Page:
Pharmacists completing the PGY1 Pharmacy Residency at the University of North Carolina Hospitals will be competent and confident practitioners of pharmaceutical care in multiple practice sites. While functioning as integral members of the health care team, each resident will be equipped with the knowledge and skills to meet the daily demands of pharmacy practice. The residents will solve practice-related problems through critical thinking and evaluative skills. These individuals will become effective educators of other health care professionals, students, patients, and the community on medication-related topics. They will develop a commitment to the profession of pharmacy through daily mentoring with other practitioners and will assume responsibility for their own personal growth, striving for life-long learning and leadership within the profession of pharmacy.
The residency program at UNC has a strong history of mentorship and this ideal is built into nearly all aspects of residency training. Each resident will have multiple mentors for multiple purposes. Mentors are chosen by the residents for research projects, presentation development and personal mentorship. The personal mentor exists to guide the resident through the academic year. The mentor is an individual who can answer questions, provide feedback, and counsel residents on how to approach the many challenging parts of the residency year. Mentors of PGY1 residents participate in a program-wide resident progression committee that monitors the growth and development of residents over the course of the year.
Research and Publication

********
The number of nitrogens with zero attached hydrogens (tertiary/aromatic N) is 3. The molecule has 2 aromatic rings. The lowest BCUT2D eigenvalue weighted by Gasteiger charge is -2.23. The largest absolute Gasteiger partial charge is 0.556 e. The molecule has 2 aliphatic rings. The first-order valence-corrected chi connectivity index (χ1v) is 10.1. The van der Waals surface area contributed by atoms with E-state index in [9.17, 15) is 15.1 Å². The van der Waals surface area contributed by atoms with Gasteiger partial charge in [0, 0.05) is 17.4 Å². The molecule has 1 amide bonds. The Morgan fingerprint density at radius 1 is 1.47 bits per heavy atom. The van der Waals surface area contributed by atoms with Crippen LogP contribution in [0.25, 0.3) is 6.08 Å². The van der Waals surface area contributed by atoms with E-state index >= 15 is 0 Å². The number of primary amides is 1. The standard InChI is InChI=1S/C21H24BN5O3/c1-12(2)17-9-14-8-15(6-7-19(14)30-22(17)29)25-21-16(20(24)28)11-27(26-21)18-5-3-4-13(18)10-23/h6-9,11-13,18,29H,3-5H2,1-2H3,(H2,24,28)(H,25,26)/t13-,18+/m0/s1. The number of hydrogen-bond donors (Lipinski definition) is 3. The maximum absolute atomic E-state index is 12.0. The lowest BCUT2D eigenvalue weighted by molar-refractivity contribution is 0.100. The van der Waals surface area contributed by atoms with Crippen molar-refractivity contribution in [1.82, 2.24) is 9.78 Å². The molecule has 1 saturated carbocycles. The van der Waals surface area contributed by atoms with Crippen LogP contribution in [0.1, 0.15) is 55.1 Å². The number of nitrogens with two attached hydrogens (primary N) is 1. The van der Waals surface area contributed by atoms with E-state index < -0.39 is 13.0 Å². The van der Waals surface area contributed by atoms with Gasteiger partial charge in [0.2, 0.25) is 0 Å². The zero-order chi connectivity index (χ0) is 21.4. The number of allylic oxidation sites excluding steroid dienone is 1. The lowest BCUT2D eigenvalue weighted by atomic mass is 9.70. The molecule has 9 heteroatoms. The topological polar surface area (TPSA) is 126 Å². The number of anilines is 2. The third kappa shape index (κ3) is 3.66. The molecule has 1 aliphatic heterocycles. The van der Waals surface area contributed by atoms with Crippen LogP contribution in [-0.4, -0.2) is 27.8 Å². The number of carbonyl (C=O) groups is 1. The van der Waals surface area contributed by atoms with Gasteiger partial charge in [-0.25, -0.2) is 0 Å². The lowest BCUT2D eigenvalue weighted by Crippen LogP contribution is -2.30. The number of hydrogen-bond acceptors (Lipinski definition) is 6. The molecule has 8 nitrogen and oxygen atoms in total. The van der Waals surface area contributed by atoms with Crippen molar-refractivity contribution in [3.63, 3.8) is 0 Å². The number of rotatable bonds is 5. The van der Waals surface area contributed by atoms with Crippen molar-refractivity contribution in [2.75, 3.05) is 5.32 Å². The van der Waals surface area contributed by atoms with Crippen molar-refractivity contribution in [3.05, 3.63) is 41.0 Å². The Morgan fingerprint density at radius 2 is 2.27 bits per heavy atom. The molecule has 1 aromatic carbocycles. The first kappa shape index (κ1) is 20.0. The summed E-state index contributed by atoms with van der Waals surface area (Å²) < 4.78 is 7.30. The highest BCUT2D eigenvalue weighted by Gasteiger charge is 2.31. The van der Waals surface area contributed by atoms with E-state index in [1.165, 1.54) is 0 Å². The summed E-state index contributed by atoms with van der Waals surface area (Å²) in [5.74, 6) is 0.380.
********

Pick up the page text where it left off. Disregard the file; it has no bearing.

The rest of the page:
Each resident is expected to participate in a project that enhances these learning objectives: developing research criteria, seeking approval of criteria from the IRB, collecting and summarizing data, analyzing results, and presenting findings. To fulfill this requirement, each resident must complete a pharmacotherapy project, a medication-use evaluation, and an administrative project. The ideas for these projects, which will be identified early in the year, will arise from interactions with the UNC Hospitals’ pharmacists and the UNC School of Pharmacy faculty. The pharmacotherapy project is a year-long activity that is designed to be a learning experience. Each resident will present to a research committee the initial design, finalized protocol, interim data, and final results. Feedback from the Residency Research Committee is provided at each stage. Parts of these research projects will be presented at the University HealthSystem Consortium (UHC) Annual Meeting, the Research in Education and Practice Symposium (REPS) or at specified sub-specialty meetings as determined by the residency program director. In addition to conducting and presenting research, residents are required to submit a manuscript for publication over the course of the year.
Residents will receive training and orientation to the department's services during their first few weeks of the program. Over the course of the residency year, residents must complete an average of 400 hours of staffing. Pharmacy practice responsibilities include staffing in decentralized or central pharmacist positions. Activities include, but are not limited to, verifying patient-specific orders and medications, providing pharmacokinetic consults when requested, answering in-depth drug information questions, attending all adult codes as the pharmacy member of the code team, providing patient education and solving pharmacotherapy situations as they may arise. For PGY1 residents, this commitment is fulfilled by staffing every third weekend and for three concentrated weeklong blocks distributed over the course of the year. Additionally, residents are also responsible for staffing during one of three major holiday blocks (Thanksgiving, Christmas, or New Year’s) and one of two minor holidays (Labor Day or Memorial Day). These requirements may be changed annually based on the needs of the department.